Today, we know of the Pythagorean theorem because of Euclid's Elements, a set of 13 books on mathematics—from around 300 BCE—and the knowledge it contained has been used for more than 2000 years. Euclid's proof is described in book 1, proposition 47 and uses the idea of equal areas along with shearing and rotating triangles. In the dissection proof, the square of the hypotenuse is cut into pieces to fit into the other two squares. Proposition 31 in book 6 of Euclid's Elements describes the similarity proof, which states that the squares of each side can be replaced by shapes that are similar to each other and the proof still works.

### The Story of Pi

The second module created was The Story of Pi, in 1989, and describes the mathematical constant pi and its history.[5] The first letter in the Greek word for "perimeter" (περίμετρος) is π, known in English as "pi". Pi is the ratio of a circle's circumference to its diameter and is roughly equal to 3.14159. The circumference of a circle is ${\displaystyle 2\pi r}$ and its area is ${\displaystyle \pi r^{2}}$. The volume and surface area of a cylinder, cone sphere and torus are calculated using pi. Pi is also used in calculating planetary orbit times, gaussian curves and alternating current. In calculus, there are infinite series that involve pi and pi is used in trigonometry. Ancient cultures used different approximations for pi. The Babylonian's used ${\displaystyle {\tfrac {25}{8}}}$ and the Egyptians used ${\displaystyle {\tfrac {256}{81}}}$.

Pi is a fundamental constant of nature. Archimedes discovered that the area of the circle equals the square of its radius times pi. Archimedes was the first to accurately calculate pi by using polygons with 96 sides both inside and outside a circle then measuring the line segments and finding that pi was between ${\displaystyle {\tfrac {223}{71}}}$ and ${\displaystyle {\tfrac {22}{7}}}$. A Chinese calculation used polygons with 3,000 sides and calculated pi accurately to five decimal places. The Chinese also found that ${\displaystyle {\tfrac {355}{113}}}$ was an accurate estimate of pi to within 6 decimal places and was the most accurate estimate for 1,000 years until arabic numerals were used for arithmetic.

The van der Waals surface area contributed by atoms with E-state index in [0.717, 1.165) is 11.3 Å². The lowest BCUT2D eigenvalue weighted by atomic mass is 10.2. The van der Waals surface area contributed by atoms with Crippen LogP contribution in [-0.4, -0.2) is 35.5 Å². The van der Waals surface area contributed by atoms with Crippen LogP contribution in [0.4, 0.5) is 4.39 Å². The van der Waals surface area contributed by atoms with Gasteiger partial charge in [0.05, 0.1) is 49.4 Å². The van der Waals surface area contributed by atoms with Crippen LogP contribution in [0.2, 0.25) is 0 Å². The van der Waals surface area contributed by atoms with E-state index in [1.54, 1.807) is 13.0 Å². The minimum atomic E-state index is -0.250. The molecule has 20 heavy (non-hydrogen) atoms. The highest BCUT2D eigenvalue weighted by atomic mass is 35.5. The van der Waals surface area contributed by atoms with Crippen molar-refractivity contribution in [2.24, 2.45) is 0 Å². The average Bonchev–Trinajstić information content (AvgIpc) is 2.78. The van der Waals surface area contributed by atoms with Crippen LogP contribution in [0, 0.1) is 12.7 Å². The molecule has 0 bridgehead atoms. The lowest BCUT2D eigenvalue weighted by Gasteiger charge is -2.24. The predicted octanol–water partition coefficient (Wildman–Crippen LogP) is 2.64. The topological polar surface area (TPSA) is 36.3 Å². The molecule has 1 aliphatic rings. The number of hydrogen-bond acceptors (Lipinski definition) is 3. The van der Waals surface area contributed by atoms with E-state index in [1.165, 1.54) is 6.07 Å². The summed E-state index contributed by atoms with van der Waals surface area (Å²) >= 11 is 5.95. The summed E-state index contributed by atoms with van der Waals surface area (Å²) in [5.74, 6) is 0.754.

By the end of the 19th century, formulas were discovered to calculate pi without the need for geometric diagrams. These formulas used infinite series and trigonometric functions to calculate pi to hundreds of decimal places. Computers were used in the 20th century to calculate pi and its value was known to one billion decimals places by 1989. One reason to accurately calculate pi is to test the performance of computers. Another reason is to determine if pi is a specific fraction, which is a ratio of two integers called a rational number that has a repeating pattern of digits when expressed in decimal form. In the 18th century, Johann Lambert found that pi cannot be a ratio and is therefore an irrational number. Pi shows up in many areas having no obvious connection to circles. For example; the fraction of points on a lattice viewable from an origin point is equal to ${\displaystyle {\tfrac {6}{\pi ^{2}}}}$.